H. contort after digital normalization • Diginorm readily enabled assembly of a 404 Mbp genome with N50 of 15.6 kb; • Post-processing with GapCloser and SOAPdenovo scaffolding led to final assembly of 453 Mbp with N50 of 34.2kb. • CEGMA estimates 73-94% complete genome. • Diginorm helped by: • Suppressing high polymorphism, esp in repeats; • Eliminating 95% of sequencing errors; • “Squashing” coverage variation from whole genome amplification and bacterial contamination
Next steps with H. contortus Publish the genome paper Identification of antibiotic targets for treatment in agricultural settings (animal husbandry). Serving as “reference approach” for a wide variety of parasitic nematodes, many of which have similar genomic issues.
2. Lamprey transcriptome results Started with 5.1 billion reads from 50 different tissues. Digital normalization discarded 98.7% of them as redundant, leaving 87m (!) These assembled into more than 100,000 transcripts > 1kb Against known full-length, 98.7% agreement (accuracy); 99.7% included (contiguity)
Evaluating de novo lamprey transcriptome Estimate genome is ~70% complete (gene complement) Majority of genome-annotated gene sets recovered by mRNAseq assembly. Note: method to recover transcript families w/o genome… (Includes transcripts > 300 bp)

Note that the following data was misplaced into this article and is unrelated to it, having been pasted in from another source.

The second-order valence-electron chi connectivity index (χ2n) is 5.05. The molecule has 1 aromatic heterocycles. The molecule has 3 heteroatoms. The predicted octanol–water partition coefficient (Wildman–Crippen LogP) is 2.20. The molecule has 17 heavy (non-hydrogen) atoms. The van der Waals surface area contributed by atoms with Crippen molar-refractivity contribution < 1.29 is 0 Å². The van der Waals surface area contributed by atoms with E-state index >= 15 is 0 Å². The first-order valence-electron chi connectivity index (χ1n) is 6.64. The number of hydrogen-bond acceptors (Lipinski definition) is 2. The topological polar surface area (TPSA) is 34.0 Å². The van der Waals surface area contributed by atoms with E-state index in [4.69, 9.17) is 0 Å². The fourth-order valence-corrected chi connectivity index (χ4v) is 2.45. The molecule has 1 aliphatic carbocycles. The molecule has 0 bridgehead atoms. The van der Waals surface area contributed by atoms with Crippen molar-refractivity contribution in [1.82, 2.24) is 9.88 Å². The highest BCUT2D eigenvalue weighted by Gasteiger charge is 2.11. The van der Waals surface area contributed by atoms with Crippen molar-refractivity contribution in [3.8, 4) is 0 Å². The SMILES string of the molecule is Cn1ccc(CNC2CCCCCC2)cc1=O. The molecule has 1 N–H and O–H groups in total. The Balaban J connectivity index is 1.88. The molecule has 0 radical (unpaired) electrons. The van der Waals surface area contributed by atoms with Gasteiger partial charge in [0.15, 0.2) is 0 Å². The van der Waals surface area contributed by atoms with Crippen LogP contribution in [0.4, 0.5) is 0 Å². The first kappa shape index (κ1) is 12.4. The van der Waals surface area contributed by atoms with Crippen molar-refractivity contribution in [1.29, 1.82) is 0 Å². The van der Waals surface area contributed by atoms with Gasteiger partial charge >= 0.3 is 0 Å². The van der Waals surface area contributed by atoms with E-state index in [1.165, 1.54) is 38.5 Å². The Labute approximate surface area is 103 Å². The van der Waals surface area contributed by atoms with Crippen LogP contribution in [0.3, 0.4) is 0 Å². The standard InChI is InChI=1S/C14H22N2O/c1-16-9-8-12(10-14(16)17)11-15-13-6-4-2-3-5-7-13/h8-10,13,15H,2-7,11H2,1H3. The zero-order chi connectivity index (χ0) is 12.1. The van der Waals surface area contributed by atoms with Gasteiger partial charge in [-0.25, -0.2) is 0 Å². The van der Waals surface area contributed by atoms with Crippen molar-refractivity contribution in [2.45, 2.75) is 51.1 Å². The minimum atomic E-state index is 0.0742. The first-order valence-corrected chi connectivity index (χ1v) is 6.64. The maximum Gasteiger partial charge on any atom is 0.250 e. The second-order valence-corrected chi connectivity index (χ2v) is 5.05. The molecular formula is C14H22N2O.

Next steps with lamprey • Far more complete transcriptome than the one predicted from the genome! • Enabling studies in – • Basal vertebrate phylogeny • Biliary atresia • Evolutionary origin of brown fat (previously thought to be mammalian only!) • Pheromonal response in adults
Additional Approach for Metagenomes: Data partitioning(a computational version of cell sorting) Split reads into “bins” belonging to different source species. Can do this based almost entirely on connectivity of sequences. “Divide and conquer” Memory-efficient implementation helps to scale assembly. Pell et al., 2012, PNAS
Partitioning separates reads by genome.Strain variants co-partition. When computationally spiking HMP mock data with one E. coli genome (left) or multiple E. coli strains (right), majority of partitions contain reads from only a single genome (blue) vs multi-genome partitions (green). * * Adina Howe Partitions containing spiked data indicated with a *
Assembly results for Iowa corn and prairie(2x ~300 Gbp soil metagenomes) Putting it in perspective: Total equivalent of ~1200 bacterial genomes Human genome ~3 billion bp Adina Howe
…but high coverage is needed. Low coverage is the dominant problem blocking assembly of your soil metagenome.
Strain variation? Can measure by read mapping. Of 5000 most abundant contigs, only 1 has a polymorphism rate > 5% Top two allele frequencies Position within contig
Overconfident predictions • We can assemble virtually anything but soil ;). • Genomes, transcriptomes, MDA, mixtures, etc. • Repeat resolution will be fundamentally limited by sequencing technology (insert size; sampling depth) • Strain variation confuses assembly, but does not prevent useful results. • Diginorm is systematic strategy to enable assembly. • Banfield has shown how to deconvolve strains at differential abundance. • Kostas K. results suggest that there will be a species gap sufficient to prevent contigmisassembly. • Even genes “chimeric” between strains are useful.